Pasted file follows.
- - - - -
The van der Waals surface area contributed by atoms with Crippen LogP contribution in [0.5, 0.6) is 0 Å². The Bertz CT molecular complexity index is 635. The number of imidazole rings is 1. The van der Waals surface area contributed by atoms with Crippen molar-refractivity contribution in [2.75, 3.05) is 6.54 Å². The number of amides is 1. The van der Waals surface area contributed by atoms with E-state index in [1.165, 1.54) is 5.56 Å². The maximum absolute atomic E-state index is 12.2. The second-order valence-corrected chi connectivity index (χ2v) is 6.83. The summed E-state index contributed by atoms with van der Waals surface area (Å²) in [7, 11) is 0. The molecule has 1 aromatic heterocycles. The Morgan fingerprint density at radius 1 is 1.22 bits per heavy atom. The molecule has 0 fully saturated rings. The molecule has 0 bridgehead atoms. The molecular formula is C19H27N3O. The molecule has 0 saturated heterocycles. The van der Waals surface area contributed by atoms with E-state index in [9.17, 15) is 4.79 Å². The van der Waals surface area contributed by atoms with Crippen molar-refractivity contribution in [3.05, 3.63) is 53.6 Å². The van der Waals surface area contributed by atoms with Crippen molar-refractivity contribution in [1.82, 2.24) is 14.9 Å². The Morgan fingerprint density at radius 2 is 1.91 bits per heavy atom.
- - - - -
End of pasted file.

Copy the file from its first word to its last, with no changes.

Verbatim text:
The van der Waals surface area contributed by atoms with Crippen LogP contribution in [0.5, 0.6) is 0 Å². The Bertz CT molecular complexity index is 635. The number of imidazole rings is 1. The van der Waals surface area contributed by atoms with Crippen molar-refractivity contribution in [2.75, 3.05) is 6.54 Å². The number of amides is 1. The van der Waals surface area contributed by atoms with E-state index in [1.165, 1.54) is 5.56 Å². The maximum absolute atomic E-state index is 12.2. The second-order valence-corrected chi connectivity index (χ2v) is 6.83. The summed E-state index contributed by atoms with van der Waals surface area (Å²) in [7, 11) is 0. The molecule has 1 aromatic heterocycles. The Morgan fingerprint density at radius 1 is 1.22 bits per heavy atom. The molecule has 0 fully saturated rings. The molecule has 0 bridgehead atoms. The molecular formula is C19H27N3O. The molecule has 0 saturated heterocycles. The van der Waals surface area contributed by atoms with E-state index in [9.17, 15) is 4.79 Å². The van der Waals surface area contributed by atoms with Crippen molar-refractivity contribution in [3.05, 3.63) is 53.6 Å². The van der Waals surface area contributed by atoms with Crippen molar-refractivity contribution in [1.82, 2.24) is 14.9 Å². The Morgan fingerprint density at radius 2 is 1.91 bits per heavy atom.